"Naw," he said without elaborating.  "No place to go, not really."  
     So we had an office visit right there in the street.  I parried him with questions, made some guesses based on his physical appearance, found out what his blood pressure was, and wrote him a slip for lab work.  He seemed grateful.
     "Hey, 'fore you go," he whispered hoarsely, pulling my shirtsleeve.
     I leaned in to hear, feeling conspiratorial.
     "How you gonna cook them mustards?"
     And before I could answer he was telling me to put a little sugar in the greens after draining the pot liquor, along with salt and onions, and maybe some pork, if I liked it.  "Sugar's the secret to taking out some of that bitter."
     "Thanks for the tip!" I said.
      "Sure thing."
      I was getting in the car, starting up the engine.
      "We can meet, or talk on the phone, once your test results are in," I suggested.  I'd taken down his phone number.  "But really, Mr. Ivey, you need a doctor."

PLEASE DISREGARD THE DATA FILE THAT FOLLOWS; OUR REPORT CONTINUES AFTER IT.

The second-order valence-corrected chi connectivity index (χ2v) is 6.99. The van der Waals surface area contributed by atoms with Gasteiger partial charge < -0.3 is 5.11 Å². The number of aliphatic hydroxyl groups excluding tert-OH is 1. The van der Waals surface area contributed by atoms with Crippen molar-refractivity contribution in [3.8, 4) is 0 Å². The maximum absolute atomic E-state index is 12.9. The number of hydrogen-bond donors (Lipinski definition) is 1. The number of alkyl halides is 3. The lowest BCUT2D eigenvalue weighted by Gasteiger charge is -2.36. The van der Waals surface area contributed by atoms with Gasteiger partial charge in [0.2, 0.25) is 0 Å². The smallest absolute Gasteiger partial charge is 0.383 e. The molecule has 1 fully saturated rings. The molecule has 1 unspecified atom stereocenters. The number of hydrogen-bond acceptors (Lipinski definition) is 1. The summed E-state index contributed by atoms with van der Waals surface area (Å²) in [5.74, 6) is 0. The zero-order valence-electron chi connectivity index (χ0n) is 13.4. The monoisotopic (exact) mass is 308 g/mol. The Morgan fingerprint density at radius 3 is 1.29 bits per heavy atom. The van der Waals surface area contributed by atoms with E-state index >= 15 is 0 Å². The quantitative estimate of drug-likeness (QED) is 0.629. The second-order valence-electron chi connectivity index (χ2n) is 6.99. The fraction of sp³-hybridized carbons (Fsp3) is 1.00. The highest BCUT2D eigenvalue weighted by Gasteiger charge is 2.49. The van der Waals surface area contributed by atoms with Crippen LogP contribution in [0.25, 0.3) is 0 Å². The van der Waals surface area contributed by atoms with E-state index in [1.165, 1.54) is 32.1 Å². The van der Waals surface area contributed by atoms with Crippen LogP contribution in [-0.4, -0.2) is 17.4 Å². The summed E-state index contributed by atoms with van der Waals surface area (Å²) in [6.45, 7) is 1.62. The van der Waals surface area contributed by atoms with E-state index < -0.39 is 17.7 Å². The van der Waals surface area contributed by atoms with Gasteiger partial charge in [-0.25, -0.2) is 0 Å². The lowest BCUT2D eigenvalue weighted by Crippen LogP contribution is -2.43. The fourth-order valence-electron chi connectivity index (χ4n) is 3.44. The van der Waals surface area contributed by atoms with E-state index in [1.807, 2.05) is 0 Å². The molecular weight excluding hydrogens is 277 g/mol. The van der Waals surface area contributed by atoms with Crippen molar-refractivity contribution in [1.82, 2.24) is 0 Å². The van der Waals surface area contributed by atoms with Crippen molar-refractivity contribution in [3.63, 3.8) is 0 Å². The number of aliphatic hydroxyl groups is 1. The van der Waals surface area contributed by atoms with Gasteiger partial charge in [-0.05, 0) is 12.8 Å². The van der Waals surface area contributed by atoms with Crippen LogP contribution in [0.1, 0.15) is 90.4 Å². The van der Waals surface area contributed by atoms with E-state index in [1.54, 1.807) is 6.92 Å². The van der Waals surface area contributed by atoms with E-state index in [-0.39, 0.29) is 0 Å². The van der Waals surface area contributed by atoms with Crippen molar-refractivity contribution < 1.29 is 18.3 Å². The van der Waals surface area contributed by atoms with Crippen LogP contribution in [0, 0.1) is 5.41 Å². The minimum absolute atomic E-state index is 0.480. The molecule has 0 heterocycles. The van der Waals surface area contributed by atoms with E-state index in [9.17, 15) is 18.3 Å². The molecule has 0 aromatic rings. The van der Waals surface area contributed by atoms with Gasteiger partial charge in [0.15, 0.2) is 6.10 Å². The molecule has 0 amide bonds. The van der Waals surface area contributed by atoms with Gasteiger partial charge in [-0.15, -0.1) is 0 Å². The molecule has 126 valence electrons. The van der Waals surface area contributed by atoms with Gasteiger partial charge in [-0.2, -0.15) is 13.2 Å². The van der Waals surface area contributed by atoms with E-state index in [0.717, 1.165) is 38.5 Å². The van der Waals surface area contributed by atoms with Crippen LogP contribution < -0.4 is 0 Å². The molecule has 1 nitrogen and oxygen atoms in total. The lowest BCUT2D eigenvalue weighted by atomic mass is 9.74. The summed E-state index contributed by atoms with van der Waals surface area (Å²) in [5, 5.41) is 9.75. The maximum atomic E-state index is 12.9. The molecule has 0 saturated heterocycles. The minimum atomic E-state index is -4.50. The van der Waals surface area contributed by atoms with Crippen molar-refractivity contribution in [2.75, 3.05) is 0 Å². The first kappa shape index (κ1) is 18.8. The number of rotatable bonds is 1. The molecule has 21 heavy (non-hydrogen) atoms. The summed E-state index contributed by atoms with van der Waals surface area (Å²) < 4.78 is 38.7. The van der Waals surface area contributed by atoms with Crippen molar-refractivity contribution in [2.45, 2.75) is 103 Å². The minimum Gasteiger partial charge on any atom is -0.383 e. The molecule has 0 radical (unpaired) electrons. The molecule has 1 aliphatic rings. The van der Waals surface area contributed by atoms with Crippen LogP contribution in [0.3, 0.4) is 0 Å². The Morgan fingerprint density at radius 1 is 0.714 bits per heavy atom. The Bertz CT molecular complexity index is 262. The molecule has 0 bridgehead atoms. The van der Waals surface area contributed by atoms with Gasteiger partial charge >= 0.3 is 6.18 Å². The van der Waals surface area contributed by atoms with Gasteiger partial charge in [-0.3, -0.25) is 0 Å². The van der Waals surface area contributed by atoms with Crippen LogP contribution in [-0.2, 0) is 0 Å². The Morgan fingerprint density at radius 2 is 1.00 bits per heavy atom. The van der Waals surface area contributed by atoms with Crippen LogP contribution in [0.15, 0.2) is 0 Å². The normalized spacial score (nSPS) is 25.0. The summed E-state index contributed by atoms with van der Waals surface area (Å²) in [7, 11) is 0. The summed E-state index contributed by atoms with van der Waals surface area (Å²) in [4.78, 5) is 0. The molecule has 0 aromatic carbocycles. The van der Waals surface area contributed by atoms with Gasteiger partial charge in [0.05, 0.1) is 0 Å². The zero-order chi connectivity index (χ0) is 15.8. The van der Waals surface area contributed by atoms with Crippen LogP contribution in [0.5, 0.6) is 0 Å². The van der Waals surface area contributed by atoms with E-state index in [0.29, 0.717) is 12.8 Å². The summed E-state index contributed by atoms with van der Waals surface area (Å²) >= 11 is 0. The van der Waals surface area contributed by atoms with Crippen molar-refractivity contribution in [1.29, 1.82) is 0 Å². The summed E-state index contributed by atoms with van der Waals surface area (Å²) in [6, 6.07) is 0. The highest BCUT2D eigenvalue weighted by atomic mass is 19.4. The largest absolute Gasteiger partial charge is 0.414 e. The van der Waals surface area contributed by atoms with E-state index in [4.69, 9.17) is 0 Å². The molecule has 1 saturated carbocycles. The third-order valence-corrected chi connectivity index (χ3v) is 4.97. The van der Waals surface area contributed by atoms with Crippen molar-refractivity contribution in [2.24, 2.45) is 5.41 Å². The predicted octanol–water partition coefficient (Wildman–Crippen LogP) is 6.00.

"Yeah, I know, Doc! " he called out jocularly, walking away.  "And you know what?" he looked back. " I'm waitin' for you!"

Tuesday, October 27, 2015

Rudeness Is Not a Felony

     Some of my detractors have posted blog comments that amount to hip-hip-hoorays for convicting me.
     Naturally I wondered what that was about.
     If these blog readers--prior patients--claim I should be apprehended, pay a fine,  go to jail, then what for?
     I analyzed the impugning comments and tabulated the following accusations.

          1.  Dr. Colasante made us wait in the waiting room for an hour and a half before being seen.